Anistasiya James, the new director at the Karpov International Chess School in Lindsborg, gave an inspired talk recently to the Kiwanis Club, recounting the sport’s 1,500-year history and its effect in the education of young and old(er) alike. Chess helps to sharpen critical and abstract thinking, planning and analytical skills and sportsmanship, she said.
And this: “Armenia was the first country in the world to mandate chess education in schools.” Anistasiya is a former official with the Uzbekistan Chess Federation. She comes to Lindsborg via New York City, where there she had been in accounting and civil engineering, and had taught at the university level for 15 years. She is also the mother of international chess Grandmaster Timur Gareyev, and succeeds her busy son as director of the Karpov school. Mother and son are from a region of heavy influence in chess, and with a rich history in Lindsborg. Thus from a decade ago (2004-05) we recall a few events that brought chess in the Smoky Valley to heightened status over the world.
THE KARPOV school evolved in Lindsborg in the early 2000s, largely from the influence and connections of its first director, Mikhail Korenman, a Russian (PH.D., chemistry) who was at the time teaching at Bethany College. Korenman had a passionate appetite for competitive chess and for teaching the sport. Chief among Korenman’s early partners was Irwin (Wes) Fisk, a retired private investigator and chess expert who had moved to Lindsborg from Pasadena, Calif., with his wife Suzie. (They have since moved to Washington state.) Fisk was also a senior writer for Chess Life, a widely distributed publication (circ.100,000) of the U.S. Chess Federation. Fisk also had connections. He and Korenman in short time began to call on their friends, drawing increasing participation of international competitors at matches in Lindsborg.
Among the interested was Anatoly Karpov, a seven-time world champion who, on Korenman’s invitation, had twice visited Lindsborg. In March 2004, Chess Life featured a cover story and photo about Lindsborg with the headline “Karpov touches down in Kansas.” A month later, in early April, Lindsborg was host to the Final Four competition in the U.S. Intercollegiate Chess Championships. Teams were from the University of Maryland-Baltimore, University of Texas-Dallas, Massachusetts Institute of Technology and Miami-Dade Community College. Following the competition, a headline in the News-Record: “Maryland outlasts Texas.”
REMEMBER the “Clash of the Titans”? In 2004, Karpov and four-time women’s world champion Zsuzsa (Susan) Polgár, a Hungarian-born American chess Grandmaster, agreed to compete in a “clash” that drew worldwide attention. Over a two-day match Sept. 18-19 at the Smoky Valley Middle School auditorium, Karpov and Polgár battled to a draw. This was the first officially sanctioned match between a male and female World Champion, two of the greatest chess champions of modern time. Lindsborg was busy that year with chess events including in July when 14 year-old Daniel Ludwig won a $50,000 scholarship to the University of Maryland-Baltimore at the US Junior Invitational. The city also was host that month for the Kansas Open and the U.S, Junior Open. In December 2004, the Lindsborg Open welcomed world chess grand masters from Ukraine, Russia, Poland and Swedish Chess champion Eugene Agrest and his wife, Svetlana, a women’s international grand master. They were among 37 of the world’s best chess players in the tournament Dec. 17-23. Results? Grandmasters Alex Moiseenko, Ukraine, and Ildar Ibragimov, formerly of Kasan, Russia, tied for first place.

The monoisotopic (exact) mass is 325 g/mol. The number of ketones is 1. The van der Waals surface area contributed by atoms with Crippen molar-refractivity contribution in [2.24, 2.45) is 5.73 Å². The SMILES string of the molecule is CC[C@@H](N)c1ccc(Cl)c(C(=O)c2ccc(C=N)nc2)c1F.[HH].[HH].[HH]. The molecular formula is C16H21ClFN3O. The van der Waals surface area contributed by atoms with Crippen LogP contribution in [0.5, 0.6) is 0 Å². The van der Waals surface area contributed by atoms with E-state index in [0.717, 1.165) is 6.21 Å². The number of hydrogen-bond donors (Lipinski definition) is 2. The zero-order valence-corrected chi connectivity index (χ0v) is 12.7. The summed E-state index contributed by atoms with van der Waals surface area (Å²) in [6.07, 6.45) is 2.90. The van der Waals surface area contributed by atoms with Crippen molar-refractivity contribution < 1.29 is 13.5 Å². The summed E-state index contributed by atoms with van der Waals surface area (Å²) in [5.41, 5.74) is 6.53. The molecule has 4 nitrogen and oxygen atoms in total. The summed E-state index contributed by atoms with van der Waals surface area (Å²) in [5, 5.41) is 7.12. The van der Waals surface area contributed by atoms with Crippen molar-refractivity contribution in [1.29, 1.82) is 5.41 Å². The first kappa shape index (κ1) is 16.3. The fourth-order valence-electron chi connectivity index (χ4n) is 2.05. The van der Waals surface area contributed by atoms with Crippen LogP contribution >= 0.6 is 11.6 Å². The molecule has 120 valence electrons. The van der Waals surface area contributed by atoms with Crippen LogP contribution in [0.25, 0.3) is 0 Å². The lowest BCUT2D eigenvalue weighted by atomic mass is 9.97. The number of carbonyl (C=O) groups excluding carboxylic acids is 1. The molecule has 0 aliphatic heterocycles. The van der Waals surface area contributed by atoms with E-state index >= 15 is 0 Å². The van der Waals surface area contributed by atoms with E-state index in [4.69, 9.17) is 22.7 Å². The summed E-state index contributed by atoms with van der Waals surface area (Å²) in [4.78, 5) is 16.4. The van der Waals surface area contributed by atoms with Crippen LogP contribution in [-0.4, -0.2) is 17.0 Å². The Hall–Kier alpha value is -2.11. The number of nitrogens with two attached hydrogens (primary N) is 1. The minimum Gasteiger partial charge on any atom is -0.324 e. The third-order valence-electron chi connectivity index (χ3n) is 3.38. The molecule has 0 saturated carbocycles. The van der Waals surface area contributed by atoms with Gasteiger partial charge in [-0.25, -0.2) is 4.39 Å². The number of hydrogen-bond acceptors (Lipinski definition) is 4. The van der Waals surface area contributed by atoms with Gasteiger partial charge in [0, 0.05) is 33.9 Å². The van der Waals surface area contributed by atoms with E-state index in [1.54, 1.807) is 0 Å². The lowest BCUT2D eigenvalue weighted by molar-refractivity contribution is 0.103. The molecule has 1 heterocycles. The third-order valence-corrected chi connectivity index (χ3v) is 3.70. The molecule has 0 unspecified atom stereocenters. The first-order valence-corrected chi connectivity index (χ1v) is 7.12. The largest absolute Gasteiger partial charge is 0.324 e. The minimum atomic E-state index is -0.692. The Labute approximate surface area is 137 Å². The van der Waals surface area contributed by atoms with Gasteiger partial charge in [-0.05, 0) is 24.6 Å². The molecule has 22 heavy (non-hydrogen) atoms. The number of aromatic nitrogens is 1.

In early April 2005, Maryland-Baltimore won its second straight Intercollegiate Chess championship, defeating archrival UT-Dallas in a grueling two-day series April 2-3 at the Rosberg Conference Center (now Bank of Tescott). Less than two weeks after the intercollegiate Final Four, Karpov returned to Lindsborg to announce plans for his global initiative, Chess for Peace, in October. Karpov also agreed to deliver a written invitation from Lindsborg Mayor Ron Rolander to former Soviet President Mikhail Gorbachev to celebrate the launch of Chess for Peace. Gorbachev’s Lindsborg visit would be included in his U.S. travels the following autumn. Karpov returned to Russia, delivered Rolander’s invitation by hand, and Gorbachev accepted on April 21. Karpov’s global initiative coordinated with Gorbachev’s 20th anniversary celebration of Peristroika, reforms that led to the dissolution of what was once the Soviet Union and the Eastern European Soviet bloc. Chess for Peace promoted peaceful cultural exchanges, with chess the medium, among the youth of dozens of countries. Gorbachev and Polgár arrived on Oct. 29, 2005, Gorbachev in a caravan of black SUVs with a contingent of dark-suited body guards. Gorbachev, Karpov and Polgár spent the day and overnight in Lindsborg as part of the Chess for Peace initiative, endorsing the participation and initiative of the newly-formed Karpov chess school.
IN JANUARY 2006, the International Chess Institute of the Midwest was established in Lindsborg with substantial loans from six private investors who purchased the school’s current location in downtown Lindsborg. The institution oversees the only Karpov chess school in the United States and is home to the Chess Academy of Timur.